I well remember how nervous we were, my fellow researcher Peter and I, as we set up the recording equipment in Albert’s living room. It wouldn’t do at all, we both knew without saying anything, if we somehow
got it wrong and failed to capture the old man’s story on tape through an equipment malfunction down to our ineptitude.
We had attended a detailed training
session on Use of Recording Equipment at the local library and had decided on an extra practice session at my house, just to be on the safe side, after Peter had collected the large bag containing everything we needed from the project manager. All this - and
still we fretted that something would go wrong.
I was thinking of that today when Mr B and I settled down in front of the TV to watch coverage of the commemoration
marking the 75th anniversary of VJ Day from the National Memorial Arboretum in Staffordshire. As always, when events are broadcast from the Arboretum, we congratulate ourselves that we were able to visit this amazing place before Mr B’s health deteriorated
too far. Once again, too, we commented on how national events like this, inevitably scaled down by the impact of the coronavirus pandemic, have somehow acquired an added poignancy, a extra layer of personal detail missing from the trademark parades of past
Listening to the stories of the men and women who survived the war in Burma, I thought back to the day Peter and I interviewed Albert Markwick, in the living
room of his West Sussex home, the only witnesses to our conversation being his loyal, ever-present daughter - and our recording machine . He was just eighteen when he walked with his father to the railway station, on the first leg of what was to be a long
journey by train, boat and to the steaming jungle that was Burma. At the time it never occurred to him how his father, who had served in the First World War not so very many years before, must have felt. “He knew what I was going into,” mused Albert,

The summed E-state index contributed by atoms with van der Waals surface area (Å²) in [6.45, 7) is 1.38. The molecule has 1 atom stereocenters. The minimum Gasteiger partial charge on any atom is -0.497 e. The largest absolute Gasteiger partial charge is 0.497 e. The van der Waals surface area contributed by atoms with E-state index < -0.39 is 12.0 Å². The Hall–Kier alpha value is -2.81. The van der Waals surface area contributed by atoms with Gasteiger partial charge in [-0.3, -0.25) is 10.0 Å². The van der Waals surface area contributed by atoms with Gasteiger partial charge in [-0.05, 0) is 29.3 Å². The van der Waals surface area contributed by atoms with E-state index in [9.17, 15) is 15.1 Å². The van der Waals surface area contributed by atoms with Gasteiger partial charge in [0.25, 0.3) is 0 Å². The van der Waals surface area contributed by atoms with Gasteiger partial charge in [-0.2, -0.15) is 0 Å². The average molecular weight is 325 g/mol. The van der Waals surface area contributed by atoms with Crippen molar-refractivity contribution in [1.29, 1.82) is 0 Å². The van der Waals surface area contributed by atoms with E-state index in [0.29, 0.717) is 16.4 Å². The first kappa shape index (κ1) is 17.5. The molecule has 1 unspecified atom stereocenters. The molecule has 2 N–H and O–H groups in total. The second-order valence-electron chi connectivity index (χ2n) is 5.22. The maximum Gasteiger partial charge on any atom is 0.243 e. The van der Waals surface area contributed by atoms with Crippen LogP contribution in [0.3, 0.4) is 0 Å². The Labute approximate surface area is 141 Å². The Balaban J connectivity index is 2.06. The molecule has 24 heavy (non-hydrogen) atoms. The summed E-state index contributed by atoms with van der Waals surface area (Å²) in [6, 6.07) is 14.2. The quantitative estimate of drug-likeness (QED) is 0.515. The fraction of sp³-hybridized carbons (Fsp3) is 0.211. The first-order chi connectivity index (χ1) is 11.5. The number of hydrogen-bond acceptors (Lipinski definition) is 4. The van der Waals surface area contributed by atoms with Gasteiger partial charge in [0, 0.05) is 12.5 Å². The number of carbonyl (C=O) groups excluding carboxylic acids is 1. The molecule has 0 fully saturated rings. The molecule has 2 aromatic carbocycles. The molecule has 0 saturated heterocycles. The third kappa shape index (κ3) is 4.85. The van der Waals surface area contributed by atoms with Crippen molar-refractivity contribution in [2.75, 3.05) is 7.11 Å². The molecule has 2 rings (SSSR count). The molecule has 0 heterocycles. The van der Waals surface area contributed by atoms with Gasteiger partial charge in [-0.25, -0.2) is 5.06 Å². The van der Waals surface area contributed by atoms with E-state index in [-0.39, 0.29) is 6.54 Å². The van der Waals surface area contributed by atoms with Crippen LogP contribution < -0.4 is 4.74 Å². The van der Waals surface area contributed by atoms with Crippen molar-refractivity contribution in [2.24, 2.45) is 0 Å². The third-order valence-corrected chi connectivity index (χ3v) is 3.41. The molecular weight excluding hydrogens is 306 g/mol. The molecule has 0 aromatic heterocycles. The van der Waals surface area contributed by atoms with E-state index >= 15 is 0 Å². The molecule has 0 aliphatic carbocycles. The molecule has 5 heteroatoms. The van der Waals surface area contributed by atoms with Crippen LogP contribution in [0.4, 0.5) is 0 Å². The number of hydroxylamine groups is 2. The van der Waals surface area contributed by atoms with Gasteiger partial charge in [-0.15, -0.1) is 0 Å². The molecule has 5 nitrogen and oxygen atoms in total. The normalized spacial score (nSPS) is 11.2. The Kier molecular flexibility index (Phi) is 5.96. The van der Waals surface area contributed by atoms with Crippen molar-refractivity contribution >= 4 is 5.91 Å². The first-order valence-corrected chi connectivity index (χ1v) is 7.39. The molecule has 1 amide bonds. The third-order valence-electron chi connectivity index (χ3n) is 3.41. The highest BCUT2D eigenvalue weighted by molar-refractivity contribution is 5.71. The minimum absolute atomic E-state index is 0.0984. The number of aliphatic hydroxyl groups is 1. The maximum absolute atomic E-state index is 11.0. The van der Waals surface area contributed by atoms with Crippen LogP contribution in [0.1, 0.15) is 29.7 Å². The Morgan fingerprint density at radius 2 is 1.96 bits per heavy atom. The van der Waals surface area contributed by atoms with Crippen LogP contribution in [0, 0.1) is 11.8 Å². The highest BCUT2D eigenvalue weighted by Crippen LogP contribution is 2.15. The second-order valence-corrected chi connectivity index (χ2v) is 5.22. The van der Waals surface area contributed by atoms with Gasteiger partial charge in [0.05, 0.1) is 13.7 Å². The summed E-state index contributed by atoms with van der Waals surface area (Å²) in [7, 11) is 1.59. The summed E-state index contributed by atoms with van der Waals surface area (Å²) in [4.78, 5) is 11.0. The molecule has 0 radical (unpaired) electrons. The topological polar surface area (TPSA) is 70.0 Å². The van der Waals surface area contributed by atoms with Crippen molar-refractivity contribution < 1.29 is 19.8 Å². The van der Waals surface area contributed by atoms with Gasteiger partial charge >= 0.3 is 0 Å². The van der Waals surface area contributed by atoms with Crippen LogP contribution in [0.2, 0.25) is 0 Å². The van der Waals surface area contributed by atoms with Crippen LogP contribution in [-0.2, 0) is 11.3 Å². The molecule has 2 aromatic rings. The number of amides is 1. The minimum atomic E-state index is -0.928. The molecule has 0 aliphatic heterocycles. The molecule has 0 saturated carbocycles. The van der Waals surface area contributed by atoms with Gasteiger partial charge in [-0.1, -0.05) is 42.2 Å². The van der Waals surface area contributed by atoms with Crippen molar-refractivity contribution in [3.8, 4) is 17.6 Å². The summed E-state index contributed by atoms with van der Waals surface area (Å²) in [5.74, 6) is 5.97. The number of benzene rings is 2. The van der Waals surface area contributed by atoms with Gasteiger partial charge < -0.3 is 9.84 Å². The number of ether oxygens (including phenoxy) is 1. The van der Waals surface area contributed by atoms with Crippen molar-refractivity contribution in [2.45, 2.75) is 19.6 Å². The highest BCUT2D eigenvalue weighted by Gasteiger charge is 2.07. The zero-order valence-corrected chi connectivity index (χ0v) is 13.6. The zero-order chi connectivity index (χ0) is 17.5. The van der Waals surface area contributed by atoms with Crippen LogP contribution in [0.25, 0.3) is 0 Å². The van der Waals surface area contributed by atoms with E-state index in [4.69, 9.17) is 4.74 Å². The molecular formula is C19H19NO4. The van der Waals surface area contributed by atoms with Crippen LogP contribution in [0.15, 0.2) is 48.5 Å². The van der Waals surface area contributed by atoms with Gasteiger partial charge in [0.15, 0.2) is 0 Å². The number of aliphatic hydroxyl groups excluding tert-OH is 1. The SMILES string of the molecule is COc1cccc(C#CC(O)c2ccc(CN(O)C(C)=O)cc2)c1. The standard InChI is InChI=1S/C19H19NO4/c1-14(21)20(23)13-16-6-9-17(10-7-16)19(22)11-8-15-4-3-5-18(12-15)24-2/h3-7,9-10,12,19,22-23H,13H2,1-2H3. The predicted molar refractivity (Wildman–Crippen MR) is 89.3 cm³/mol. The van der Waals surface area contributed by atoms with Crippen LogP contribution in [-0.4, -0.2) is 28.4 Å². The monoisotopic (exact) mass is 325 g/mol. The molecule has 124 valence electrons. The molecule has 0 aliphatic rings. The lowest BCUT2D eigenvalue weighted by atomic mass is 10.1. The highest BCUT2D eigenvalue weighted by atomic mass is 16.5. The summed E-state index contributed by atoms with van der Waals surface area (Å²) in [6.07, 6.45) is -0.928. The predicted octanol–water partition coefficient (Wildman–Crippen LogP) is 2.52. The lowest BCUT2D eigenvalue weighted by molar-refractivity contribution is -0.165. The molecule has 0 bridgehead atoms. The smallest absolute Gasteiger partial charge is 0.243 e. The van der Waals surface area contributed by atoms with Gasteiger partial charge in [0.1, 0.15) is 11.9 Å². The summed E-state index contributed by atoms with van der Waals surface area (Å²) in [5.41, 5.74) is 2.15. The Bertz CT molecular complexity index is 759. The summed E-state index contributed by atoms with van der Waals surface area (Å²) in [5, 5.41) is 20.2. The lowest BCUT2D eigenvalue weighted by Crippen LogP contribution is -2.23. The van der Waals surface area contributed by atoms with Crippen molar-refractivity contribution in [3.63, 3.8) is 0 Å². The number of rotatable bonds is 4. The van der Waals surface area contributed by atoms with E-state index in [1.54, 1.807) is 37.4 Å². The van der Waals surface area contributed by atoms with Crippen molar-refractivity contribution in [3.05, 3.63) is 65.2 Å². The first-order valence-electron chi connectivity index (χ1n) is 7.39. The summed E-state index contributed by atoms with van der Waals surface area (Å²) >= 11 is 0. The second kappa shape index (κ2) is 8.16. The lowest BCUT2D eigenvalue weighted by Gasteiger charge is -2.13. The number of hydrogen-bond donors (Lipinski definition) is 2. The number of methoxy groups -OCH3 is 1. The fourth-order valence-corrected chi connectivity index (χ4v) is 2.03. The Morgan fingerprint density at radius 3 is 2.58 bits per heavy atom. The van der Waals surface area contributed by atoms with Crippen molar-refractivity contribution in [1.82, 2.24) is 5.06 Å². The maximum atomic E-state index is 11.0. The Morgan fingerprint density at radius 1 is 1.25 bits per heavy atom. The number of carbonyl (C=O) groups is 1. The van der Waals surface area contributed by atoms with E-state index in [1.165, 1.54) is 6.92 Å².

“I didn’t.” They had a farewell pint of beer at the station before his train steamed out of the station. Many of the men who related their own stories on TV this morning were the same age as Albert when they signed up - it’s hard to
imagine, these days, just how young they were. “When I think about it, it’s the years, 18, when a young fellow has fun...but, alright, you missed all that..” commented Albert, pragmatically.
Listening enthralled to Albert’s description of his involvement in one particular battle, I had no idea that I was hearing a first hand account of what Louis Mountbatten later described as “probably one of
the greatest battles in history; naked, unparalleled heroism.” I only found that out later at home when my background research told me Albert had been involved in the famous “Battle of the Tennis Courts”, which proved to be the turning point
in the Battle of Kohima. And Albert was there, trading hand grenades with the Japanese.
Albert died in 2017, just four months before the book
in which his story features was published. I wish he had been there on the day of the launch, to see some of his most memorable quotes written large on display boards and to know his previously untold story will live on.
Had he lived, I feel sure he would have been at the Arboretum today, making the interviewer - and the TV audience - laugh with his tale of towing 25 pound guns up a mountain, negotiating the hair-pin
bends of the infamous Tiddim Road. When he reached the top, he was treated to a mug of rum which left him feeling warm and decidedly tipsy - only to be ordered to drive down the mountain again, in the dark, to fetch more ammunition. “Oh, my God, it was
pitch black, I was drunk. Anyway I got to the bottom, came back and when I got back I thought, my God, how did I get round here in the dark, it was only because I was drunk!”
Albert would have agreed with all that was said today about the soldiers of the Burma campaign: “We were the forgotten army ...Well, I mean the war with Germany, they had their party, didn’t they, but there was nothing for us, not even a
welcome home, no nothing...”
I only wish he could have seen and taken part in today’s commemoration and known that he and his comrades at arms are
the Forgotten Army no longer.
Note: if any reader would like to hear Albert’s voice, recounting
parts of his amazing story, go to the West Sussex County Council website (www.westsussex.gov.uk) and search for military voices past and present.